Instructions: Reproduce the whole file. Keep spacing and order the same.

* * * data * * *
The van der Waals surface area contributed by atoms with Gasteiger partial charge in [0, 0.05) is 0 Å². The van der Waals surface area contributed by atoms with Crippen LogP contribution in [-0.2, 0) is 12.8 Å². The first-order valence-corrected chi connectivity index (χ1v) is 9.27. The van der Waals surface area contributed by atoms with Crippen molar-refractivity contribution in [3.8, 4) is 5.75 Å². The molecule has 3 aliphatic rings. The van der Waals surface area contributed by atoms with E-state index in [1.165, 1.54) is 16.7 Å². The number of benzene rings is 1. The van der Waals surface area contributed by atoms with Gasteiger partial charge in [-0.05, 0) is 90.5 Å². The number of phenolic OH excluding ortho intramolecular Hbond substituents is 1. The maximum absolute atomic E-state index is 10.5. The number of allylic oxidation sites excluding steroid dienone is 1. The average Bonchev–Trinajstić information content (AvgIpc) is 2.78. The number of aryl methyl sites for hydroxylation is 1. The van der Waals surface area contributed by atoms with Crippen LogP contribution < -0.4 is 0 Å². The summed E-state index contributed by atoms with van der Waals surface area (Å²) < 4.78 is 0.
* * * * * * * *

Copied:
The van der Waals surface area contributed by atoms with Gasteiger partial charge in [0, 0.05) is 0 Å². The van der Waals surface area contributed by atoms with Crippen LogP contribution in [-0.2, 0) is 12.8 Å². The first-order valence-corrected chi connectivity index (χ1v) is 9.27. The van der Waals surface area contributed by atoms with Crippen molar-refractivity contribution in [3.8, 4) is 5.75 Å². The molecule has 3 aliphatic rings. The van der Waals surface area contributed by atoms with E-state index in [1.165, 1.54) is 16.7 Å². The number of benzene rings is 1. The van der Waals surface area contributed by atoms with Gasteiger partial charge in [-0.05, 0) is 90.5 Å². The number of phenolic OH excluding ortho intramolecular Hbond substituents is 1. The maximum absolute atomic E-state index is 10.5. The number of allylic oxidation sites excluding steroid dienone is 1. The average Bonchev–Trinajstić information content (AvgIpc) is 2.78. The number of aryl methyl sites for hydroxylation is 1. The van der Waals surface area contributed by atoms with Crippen LogP contribution < -0.4 is 0 Å². The summed E-state index contributed by atoms with van der Waals surface area (Å²) < 4.78 is 0.